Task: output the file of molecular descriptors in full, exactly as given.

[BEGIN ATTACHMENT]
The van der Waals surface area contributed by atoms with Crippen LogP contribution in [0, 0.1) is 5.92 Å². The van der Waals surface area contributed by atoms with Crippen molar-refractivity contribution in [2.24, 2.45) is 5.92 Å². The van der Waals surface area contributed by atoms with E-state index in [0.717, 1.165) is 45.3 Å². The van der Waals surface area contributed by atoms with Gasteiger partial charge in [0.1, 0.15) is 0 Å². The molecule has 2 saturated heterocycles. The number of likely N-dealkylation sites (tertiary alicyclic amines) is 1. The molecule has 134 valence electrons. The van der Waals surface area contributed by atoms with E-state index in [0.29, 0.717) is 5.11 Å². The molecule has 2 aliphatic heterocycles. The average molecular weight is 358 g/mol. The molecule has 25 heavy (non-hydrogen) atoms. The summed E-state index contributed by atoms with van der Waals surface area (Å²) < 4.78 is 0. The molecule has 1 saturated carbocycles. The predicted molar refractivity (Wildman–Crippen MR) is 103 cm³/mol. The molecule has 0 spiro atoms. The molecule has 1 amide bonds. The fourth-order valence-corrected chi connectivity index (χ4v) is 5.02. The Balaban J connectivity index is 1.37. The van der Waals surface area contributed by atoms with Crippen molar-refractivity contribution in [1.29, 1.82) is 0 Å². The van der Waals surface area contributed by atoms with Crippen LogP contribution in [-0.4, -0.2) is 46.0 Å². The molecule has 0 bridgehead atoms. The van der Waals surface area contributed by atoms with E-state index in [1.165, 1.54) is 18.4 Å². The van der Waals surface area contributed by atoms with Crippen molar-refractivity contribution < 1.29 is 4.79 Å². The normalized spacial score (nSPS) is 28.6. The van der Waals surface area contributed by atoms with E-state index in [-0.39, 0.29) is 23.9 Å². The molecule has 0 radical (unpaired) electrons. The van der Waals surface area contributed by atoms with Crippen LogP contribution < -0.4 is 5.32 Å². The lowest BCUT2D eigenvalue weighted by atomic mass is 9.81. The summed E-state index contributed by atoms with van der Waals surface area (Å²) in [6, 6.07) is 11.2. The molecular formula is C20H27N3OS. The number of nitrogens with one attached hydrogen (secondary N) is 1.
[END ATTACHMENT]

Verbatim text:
The van der Waals surface area contributed by atoms with Crippen LogP contribution in [0, 0.1) is 5.92 Å². The van der Waals surface area contributed by atoms with Crippen molar-refractivity contribution in [2.24, 2.45) is 5.92 Å². The van der Waals surface area contributed by atoms with E-state index in [0.717, 1.165) is 45.3 Å². The van der Waals surface area contributed by atoms with Gasteiger partial charge in [0.1, 0.15) is 0 Å². The molecule has 2 saturated heterocycles. The number of likely N-dealkylation sites (tertiary alicyclic amines) is 1. The molecule has 134 valence electrons. The van der Waals surface area contributed by atoms with E-state index in [0.29, 0.717) is 5.11 Å². The molecule has 2 aliphatic heterocycles. The average molecular weight is 358 g/mol. The molecule has 25 heavy (non-hydrogen) atoms. The summed E-state index contributed by atoms with van der Waals surface area (Å²) < 4.78 is 0. The molecule has 1 saturated carbocycles. The predicted molar refractivity (Wildman–Crippen MR) is 103 cm³/mol. The molecule has 0 spiro atoms. The molecule has 1 amide bonds. The fourth-order valence-corrected chi connectivity index (χ4v) is 5.02. The Balaban J connectivity index is 1.37. The van der Waals surface area contributed by atoms with Crippen molar-refractivity contribution in [1.29, 1.82) is 0 Å². The van der Waals surface area contributed by atoms with Crippen LogP contribution in [-0.4, -0.2) is 46.0 Å². The molecule has 0 bridgehead atoms. The van der Waals surface area contributed by atoms with E-state index in [1.165, 1.54) is 18.4 Å². The van der Waals surface area contributed by atoms with Crippen molar-refractivity contribution < 1.29 is 4.79 Å². The normalized spacial score (nSPS) is 28.6. The van der Waals surface area contributed by atoms with E-state index in [-0.39, 0.29) is 23.9 Å². The molecule has 0 radical (unpaired) electrons. The van der Waals surface area contributed by atoms with Crippen LogP contribution < -0.4 is 5.32 Å². The lowest BCUT2D eigenvalue weighted by atomic mass is 9.81. The summed E-state index contributed by atoms with van der Waals surface area (Å²) in [6, 6.07) is 11.2. The molecular formula is C20H27N3OS. The number of nitrogens with one attached hydrogen (secondary N) is 1.